April 1, 2009

Briefing from Steve Schwager, Executive Vice President and CEO, JDC

During the Hebrew month of Nissan, our Jewish communal activities slow down somewhat as we focus our personal lives on preparing for Passover. I have used some of the quiet time in the office to review the contributions that JDC’s current long-term volunteers are making to JDC’s activities around the globe.

Our foremost volunteer service opportunity is the Ralph I. Goldman (RIG) Fellowship. Each year, after an intense competition, JDC’s RIG Fellowship Committee, currently chaired by Dr. Deborah Lipstadt, selects an outstanding young Jewish leader to be the Ralph I. Goldman fellow and offers him/her a year of diverse work assignments throughout the JDC world. The current RIG fellow, Andrea Siegel, is in Israel working with JDC Israel and Eshel, which is JDC's partnership with the Israeli government to plan and develop services for the aged in Israel.

I share a portion of Andrea’s recent report with you so that you understand the complex nature—and importance—of the projects we assign our volunteers.

My primary project is an initiative on Spiritual Care (temicha ruchanit, Israel’s rough equivalent to pastoral care/counseling), one of Eshel’s responses to the Brookdale Institute’s findings that depression and poor levels of well-being plague a significant percentage of Israel’s elderly.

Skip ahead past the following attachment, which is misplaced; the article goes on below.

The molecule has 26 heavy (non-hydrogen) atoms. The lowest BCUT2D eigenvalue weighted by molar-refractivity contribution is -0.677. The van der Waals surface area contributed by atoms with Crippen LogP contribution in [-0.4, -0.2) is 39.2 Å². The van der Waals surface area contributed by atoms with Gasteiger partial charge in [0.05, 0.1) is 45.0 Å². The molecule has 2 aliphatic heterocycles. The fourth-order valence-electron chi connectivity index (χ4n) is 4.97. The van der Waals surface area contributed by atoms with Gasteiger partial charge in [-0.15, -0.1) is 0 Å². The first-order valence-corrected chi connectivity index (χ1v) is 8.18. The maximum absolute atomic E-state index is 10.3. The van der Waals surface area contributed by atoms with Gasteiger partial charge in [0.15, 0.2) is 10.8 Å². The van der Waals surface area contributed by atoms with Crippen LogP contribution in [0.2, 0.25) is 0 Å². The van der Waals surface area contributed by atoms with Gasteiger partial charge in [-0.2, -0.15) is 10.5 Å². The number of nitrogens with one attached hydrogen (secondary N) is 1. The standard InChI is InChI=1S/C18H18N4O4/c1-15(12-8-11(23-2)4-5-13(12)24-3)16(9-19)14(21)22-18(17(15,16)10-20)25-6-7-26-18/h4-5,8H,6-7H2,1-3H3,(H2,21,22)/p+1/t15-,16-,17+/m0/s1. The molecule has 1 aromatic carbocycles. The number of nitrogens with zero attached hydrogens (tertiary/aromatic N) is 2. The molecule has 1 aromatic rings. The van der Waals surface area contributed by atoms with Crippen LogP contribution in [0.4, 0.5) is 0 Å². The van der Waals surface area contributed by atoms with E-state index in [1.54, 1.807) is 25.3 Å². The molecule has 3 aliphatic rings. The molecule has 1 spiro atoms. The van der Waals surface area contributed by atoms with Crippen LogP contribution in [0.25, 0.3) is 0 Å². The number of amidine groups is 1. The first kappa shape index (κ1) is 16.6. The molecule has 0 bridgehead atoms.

Spiritual Care is that aspect of support that attends to people’s sense of the transcendent in the midst of physical and/or emotional pain. Although religious support can be an element of Spiritual Care, it is not a necessary component. In the scientific literature on Spiritual Care, the term “religious” refers to a person’s identification with and belief in a specific group tradition—its tenets, leadership figures (rabbi, imam, priest, etc.), mythology, and rituals; “spiritual,” on the other hand, refers to a person’s own quest as an individual—questions one may have about life’s purpose, an appreciation of beauty, ideas about end-of-life ethics and the afterlife, the desire to be recognized in the eyes of another person, and/or the struggle to make sense out of trauma.

Here in Israel, given the religious-secular divide, any attempt to treat the person and not only the disease—that is, to twin the investigation into a patient’s physical pain symptoms with an investigation into his or her psycho-social-spiritual suffering—is extraordinarily fraught. For many of the religious, the wide definition of “spiritual” can be interpreted as an affront to orthodoxy. For many of the secular, anything “spiritual” can seem to be a cover for a back-door conversion or “kiruv” agenda. Add to the religious-secular divide the communal divides between adherents of Judaism, Islam, Christianity, etc.—and the situation gets even more complicated. Add to all of this the fact that even candidates for the officially-recognized rabbinic profession here receive no training in pastoral care—and it becomes clear that there is much work to be done.

Yet why should Eshel and JDC get involved in trying to further the development of the Spiritual Care field here in Israel?